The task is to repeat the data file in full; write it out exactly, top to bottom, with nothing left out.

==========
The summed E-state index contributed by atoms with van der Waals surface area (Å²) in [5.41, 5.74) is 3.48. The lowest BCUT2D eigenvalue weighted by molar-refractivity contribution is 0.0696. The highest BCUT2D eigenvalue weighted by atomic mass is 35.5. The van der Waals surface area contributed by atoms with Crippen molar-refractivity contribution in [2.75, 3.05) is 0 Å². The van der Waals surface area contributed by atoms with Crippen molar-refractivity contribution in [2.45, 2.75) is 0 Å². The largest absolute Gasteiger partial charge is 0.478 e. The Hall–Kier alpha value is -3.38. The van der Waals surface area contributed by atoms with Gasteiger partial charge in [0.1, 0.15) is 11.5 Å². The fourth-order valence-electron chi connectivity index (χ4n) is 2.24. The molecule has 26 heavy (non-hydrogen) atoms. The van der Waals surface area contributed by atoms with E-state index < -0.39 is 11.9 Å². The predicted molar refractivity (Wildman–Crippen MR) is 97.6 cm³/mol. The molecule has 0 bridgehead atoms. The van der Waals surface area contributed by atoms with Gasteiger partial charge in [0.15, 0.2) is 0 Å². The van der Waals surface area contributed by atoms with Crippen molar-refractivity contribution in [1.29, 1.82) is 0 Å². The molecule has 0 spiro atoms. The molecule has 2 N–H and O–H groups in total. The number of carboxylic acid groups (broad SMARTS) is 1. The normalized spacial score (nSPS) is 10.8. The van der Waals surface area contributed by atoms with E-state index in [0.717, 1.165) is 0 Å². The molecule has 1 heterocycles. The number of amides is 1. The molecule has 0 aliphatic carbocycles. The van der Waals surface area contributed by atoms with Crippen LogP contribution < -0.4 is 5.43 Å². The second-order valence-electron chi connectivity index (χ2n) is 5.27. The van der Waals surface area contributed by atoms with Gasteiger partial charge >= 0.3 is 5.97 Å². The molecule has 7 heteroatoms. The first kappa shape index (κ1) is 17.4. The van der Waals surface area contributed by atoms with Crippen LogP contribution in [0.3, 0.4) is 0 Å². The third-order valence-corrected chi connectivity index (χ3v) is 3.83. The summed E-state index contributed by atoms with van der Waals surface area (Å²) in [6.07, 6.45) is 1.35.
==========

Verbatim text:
The summed E-state index contributed by atoms with van der Waals surface area (Å²) in [5.41, 5.74) is 3.48. The lowest BCUT2D eigenvalue weighted by molar-refractivity contribution is 0.0696. The highest BCUT2D eigenvalue weighted by atomic mass is 35.5. The van der Waals surface area contributed by atoms with Crippen molar-refractivity contribution in [2.75, 3.05) is 0 Å². The van der Waals surface area contributed by atoms with Crippen molar-refractivity contribution in [2.45, 2.75) is 0 Å². The largest absolute Gasteiger partial charge is 0.478 e. The Hall–Kier alpha value is -3.38. The van der Waals surface area contributed by atoms with Gasteiger partial charge in [0.1, 0.15) is 11.5 Å². The fourth-order valence-electron chi connectivity index (χ4n) is 2.24. The molecule has 26 heavy (non-hydrogen) atoms. The van der Waals surface area contributed by atoms with E-state index < -0.39 is 11.9 Å². The predicted molar refractivity (Wildman–Crippen MR) is 97.6 cm³/mol. The molecule has 0 bridgehead atoms. The van der Waals surface area contributed by atoms with Gasteiger partial charge in [0.15, 0.2) is 0 Å². The van der Waals surface area contributed by atoms with Crippen molar-refractivity contribution in [1.29, 1.82) is 0 Å². The molecule has 0 spiro atoms. The molecule has 2 N–H and O–H groups in total. The number of carboxylic acid groups (broad SMARTS) is 1. The normalized spacial score (nSPS) is 10.8. The van der Waals surface area contributed by atoms with E-state index in [0.717, 1.165) is 0 Å². The molecule has 1 heterocycles. The number of amides is 1. The molecule has 0 aliphatic carbocycles. The van der Waals surface area contributed by atoms with Crippen LogP contribution < -0.4 is 5.43 Å². The second-order valence-electron chi connectivity index (χ2n) is 5.27. The van der Waals surface area contributed by atoms with Gasteiger partial charge >= 0.3 is 5.97 Å². The molecule has 7 heteroatoms. The first kappa shape index (κ1) is 17.4. The van der Waals surface area contributed by atoms with Crippen LogP contribution in [0.3, 0.4) is 0 Å². The third-order valence-corrected chi connectivity index (χ3v) is 3.83. The summed E-state index contributed by atoms with van der Waals surface area (Å²) in [6.07, 6.45) is 1.35.